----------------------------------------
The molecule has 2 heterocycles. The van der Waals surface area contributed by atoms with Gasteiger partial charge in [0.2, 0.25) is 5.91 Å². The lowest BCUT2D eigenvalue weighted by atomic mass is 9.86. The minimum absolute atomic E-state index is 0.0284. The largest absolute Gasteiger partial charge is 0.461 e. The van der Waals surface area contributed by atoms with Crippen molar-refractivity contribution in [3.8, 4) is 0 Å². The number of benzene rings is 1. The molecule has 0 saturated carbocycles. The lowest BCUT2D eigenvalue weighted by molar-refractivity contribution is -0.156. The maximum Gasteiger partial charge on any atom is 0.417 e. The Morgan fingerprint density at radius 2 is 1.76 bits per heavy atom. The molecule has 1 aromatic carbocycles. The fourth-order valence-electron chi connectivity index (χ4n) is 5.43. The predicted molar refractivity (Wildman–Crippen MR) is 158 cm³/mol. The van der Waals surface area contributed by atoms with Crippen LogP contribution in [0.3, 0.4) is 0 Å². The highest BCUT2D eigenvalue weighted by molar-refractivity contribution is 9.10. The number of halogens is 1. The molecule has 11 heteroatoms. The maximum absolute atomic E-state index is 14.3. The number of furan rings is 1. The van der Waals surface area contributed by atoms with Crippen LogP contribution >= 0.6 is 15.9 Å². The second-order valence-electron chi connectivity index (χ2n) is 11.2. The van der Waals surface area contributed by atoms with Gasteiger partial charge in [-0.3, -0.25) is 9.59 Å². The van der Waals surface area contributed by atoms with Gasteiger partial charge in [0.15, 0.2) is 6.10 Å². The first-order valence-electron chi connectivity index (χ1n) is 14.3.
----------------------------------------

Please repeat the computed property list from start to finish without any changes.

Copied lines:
The molecule has 2 heterocycles. The van der Waals surface area contributed by atoms with Gasteiger partial charge in [0.2, 0.25) is 5.91 Å². The lowest BCUT2D eigenvalue weighted by atomic mass is 9.86. The minimum absolute atomic E-state index is 0.0284. The largest absolute Gasteiger partial charge is 0.461 e. The van der Waals surface area contributed by atoms with Crippen molar-refractivity contribution in [3.8, 4) is 0 Å². The number of benzene rings is 1. The molecule has 0 saturated carbocycles. The lowest BCUT2D eigenvalue weighted by molar-refractivity contribution is -0.156. The maximum Gasteiger partial charge on any atom is 0.417 e. The Morgan fingerprint density at radius 2 is 1.76 bits per heavy atom. The molecule has 1 aromatic carbocycles. The fourth-order valence-electron chi connectivity index (χ4n) is 5.43. The predicted molar refractivity (Wildman–Crippen MR) is 158 cm³/mol. The van der Waals surface area contributed by atoms with Crippen LogP contribution in [0.3, 0.4) is 0 Å². The highest BCUT2D eigenvalue weighted by molar-refractivity contribution is 9.10. The number of halogens is 1. The molecule has 11 heteroatoms. The maximum absolute atomic E-state index is 14.3. The number of furan rings is 1. The van der Waals surface area contributed by atoms with Crippen LogP contribution >= 0.6 is 15.9 Å². The second-order valence-electron chi connectivity index (χ2n) is 11.2. The van der Waals surface area contributed by atoms with Gasteiger partial charge in [-0.3, -0.25) is 9.59 Å². The van der Waals surface area contributed by atoms with Gasteiger partial charge in [0.15, 0.2) is 6.10 Å². The first-order valence-electron chi connectivity index (χ1n) is 14.3.